Increased consumption and atherosclerosis

Increased consumption and atherosclerosis


Study on cumulative cannabis use and relationship with carotid artery intima-media thickness

A team of researchers from the United States and Switzerland evaluated the association between cannabis exposure and carotid thickness in young people. Atherosclerosis is an important cardiovascular risk factor. Future cardiovascular disease is often indicated by atherosclerosis. It is the loss of elasticity of the arteries due to sclerosis, caused in turn by the accumulation of fatty substances (mainly bad cholesterol called LDL) in the inner lining (intima) of the arteries. According to the CARDIA study (Development of coronary artery risk in young adults), middle-aged subjects with a history of cannabis use do not have an increased risk of atherosclerosis (hardening of the arteries), according to longitudinal data published in theAmerican Journal of Medicine.

hardening of the arteries, carotid artery, atherosclerosis

Excessive cannabis use is not associated with hardening of the arteries.

The effects of cannabis on long-term cardiovascular health are yet to be studied. This research evaluated a group of 5,115 women and men and investigated the association between carotid intima-media thickness in middle age and lifetime exposure to marijuana (365 days of use) and smoking (20 cigarettes / day for 365 days).

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The investigators measured carotid intima-media thickness using ultrasound and defined an elevated carotid intima-media thickness at the 75th percentile threshold (k = P * n / 100) of all participants examined. Subsequently, they adjusted stratified logistic regression models for tobacco exposure, adjusting for demographic data, cardiovascular risk factors, and exposure to other drugs.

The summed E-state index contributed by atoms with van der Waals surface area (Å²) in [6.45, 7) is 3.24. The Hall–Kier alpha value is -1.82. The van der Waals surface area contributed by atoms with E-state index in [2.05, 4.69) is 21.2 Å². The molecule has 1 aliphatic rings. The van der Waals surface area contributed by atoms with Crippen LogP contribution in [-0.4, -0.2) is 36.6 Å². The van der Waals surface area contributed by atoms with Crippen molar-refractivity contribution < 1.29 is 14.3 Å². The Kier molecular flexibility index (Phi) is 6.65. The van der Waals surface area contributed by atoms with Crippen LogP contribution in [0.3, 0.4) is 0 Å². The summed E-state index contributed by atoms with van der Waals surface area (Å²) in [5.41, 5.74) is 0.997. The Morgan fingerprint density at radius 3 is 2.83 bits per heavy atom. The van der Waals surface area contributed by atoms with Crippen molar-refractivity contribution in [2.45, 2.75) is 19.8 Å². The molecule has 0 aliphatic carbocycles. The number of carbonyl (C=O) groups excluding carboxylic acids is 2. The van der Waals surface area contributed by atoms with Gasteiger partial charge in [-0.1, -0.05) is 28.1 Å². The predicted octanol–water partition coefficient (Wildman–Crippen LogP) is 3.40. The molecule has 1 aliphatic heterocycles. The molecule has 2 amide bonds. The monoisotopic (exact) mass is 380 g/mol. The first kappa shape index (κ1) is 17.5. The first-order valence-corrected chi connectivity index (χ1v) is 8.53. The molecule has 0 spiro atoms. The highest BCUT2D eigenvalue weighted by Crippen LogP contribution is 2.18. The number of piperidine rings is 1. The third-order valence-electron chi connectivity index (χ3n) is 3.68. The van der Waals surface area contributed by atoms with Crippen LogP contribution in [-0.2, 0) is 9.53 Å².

In the end, the data were complete for 3257 participants of which 2722 (84%) declared to have already used marijuana and 374 (11%) were current users with 1539 (47%) who declared to have ever smoked tobacco; 610 (19%) were current smokers.

Multivariate adjusted models did not show an association between cumulative exposure to marijuana and increased carotid intima-media thickness in those who never or never smoked. Cumulative exposure to tobacco was strongly associated with high carotid intima-media thickness.

No association between the average level of consumption and subclinical atherosclerosis

While cumulative tobacco use was strongly associated with high carotid intima-media thickness (odds ratio 1.88), exposure to marijuana was not (OR 0.87).

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This study adds to the growing body of evidence that there may be no association between the average level of marijuana use in the population and subclinical atherosclerosis. The authors concluded:

“This study adds to the growing body of evidence that there may be no association between the average level of marijuana use in the population and subclinical atherosclerosis.”

The results are consistent with previous studies indicating that neither current nor cumulative cannabis use is associated with atherosclerosis or other cardiovascular abnormalities in middle age.

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